FAQ 4.46 How do I handle linked lists?

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4.46: How do I handle linked lists?

    In general, you usually don't need a linked list in Perl, since with
    regular arrays, you can push and pop or shift and unshift at either end,
    or you can use splice to add and/or remove arbitrary number of elements
    at arbitrary points. Both pop and shift are O(1) operations on Perl's
    dynamic arrays. In the absence of shifts and pops, push in general needs
    to reallocate on the order every log(N) times, and unshift will need to
    copy pointers each time.

    If you really, really wanted, you could use structures as described in
    perldsc or perltoot and do just what the algorithm book tells you to do.
    For example, imagine a list node like this:

            $node = {
                    VALUE => 42,
                    LINK  => undef,

    You could walk the list this way:

            print "List: ";
            for ($node = $head;  $node; $node = $node->) {
                    print $node->, " ";
            print "\n";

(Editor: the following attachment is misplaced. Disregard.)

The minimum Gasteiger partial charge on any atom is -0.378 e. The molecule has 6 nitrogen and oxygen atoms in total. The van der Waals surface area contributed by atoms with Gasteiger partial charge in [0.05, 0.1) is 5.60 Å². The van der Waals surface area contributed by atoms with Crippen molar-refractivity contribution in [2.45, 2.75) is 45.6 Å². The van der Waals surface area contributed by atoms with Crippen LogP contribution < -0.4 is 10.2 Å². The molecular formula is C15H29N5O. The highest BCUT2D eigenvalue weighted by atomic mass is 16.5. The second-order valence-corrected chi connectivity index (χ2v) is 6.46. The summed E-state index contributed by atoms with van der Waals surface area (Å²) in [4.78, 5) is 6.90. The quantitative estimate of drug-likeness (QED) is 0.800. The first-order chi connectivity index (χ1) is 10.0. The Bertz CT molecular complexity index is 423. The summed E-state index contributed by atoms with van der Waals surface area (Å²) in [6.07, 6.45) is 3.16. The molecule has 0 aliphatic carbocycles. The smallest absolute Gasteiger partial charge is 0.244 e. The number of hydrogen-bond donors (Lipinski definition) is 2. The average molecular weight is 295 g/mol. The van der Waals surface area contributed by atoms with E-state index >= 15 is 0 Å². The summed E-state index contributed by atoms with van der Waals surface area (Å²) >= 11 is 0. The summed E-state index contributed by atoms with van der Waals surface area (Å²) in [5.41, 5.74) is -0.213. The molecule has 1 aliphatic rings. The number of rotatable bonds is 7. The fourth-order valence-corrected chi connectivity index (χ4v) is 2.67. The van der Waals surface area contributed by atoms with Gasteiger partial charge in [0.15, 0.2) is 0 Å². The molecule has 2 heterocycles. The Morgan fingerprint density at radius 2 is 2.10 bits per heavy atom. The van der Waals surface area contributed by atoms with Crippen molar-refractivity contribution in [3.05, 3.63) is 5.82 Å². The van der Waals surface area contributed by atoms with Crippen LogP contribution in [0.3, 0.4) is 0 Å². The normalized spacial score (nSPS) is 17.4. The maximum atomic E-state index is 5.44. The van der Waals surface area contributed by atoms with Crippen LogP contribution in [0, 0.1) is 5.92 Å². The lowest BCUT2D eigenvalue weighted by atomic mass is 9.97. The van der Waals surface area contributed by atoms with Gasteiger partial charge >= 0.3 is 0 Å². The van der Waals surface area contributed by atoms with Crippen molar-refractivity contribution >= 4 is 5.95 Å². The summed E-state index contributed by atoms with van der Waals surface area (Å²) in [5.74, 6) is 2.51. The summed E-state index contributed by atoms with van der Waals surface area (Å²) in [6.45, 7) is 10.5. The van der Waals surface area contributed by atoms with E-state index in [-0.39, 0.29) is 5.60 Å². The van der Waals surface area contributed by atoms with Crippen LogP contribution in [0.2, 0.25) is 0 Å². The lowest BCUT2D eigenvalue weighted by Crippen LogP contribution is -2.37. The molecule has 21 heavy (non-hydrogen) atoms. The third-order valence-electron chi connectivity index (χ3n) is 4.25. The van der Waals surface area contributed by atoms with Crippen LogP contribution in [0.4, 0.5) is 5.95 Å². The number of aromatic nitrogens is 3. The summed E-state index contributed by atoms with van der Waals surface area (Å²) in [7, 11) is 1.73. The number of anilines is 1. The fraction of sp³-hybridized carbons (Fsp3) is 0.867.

You could add to the list this way:

            my ($head, $tail);
            $tail = append($head, 1);       # grow a new head
            for $value ( 2 .. 10 ) {
                    $tail = append($tail, $value);

            sub append {
                    my($list, $value) = @_;
                    my $node = { VALUE => $value };
                    if ($list) {
                            $node-> = $list->;
                            $list-> = $node;
                    else {
                            $_[0] = $node;      # replace caller's version
                    return $node;

    But again, Perl's built-in are virtually always good enough.


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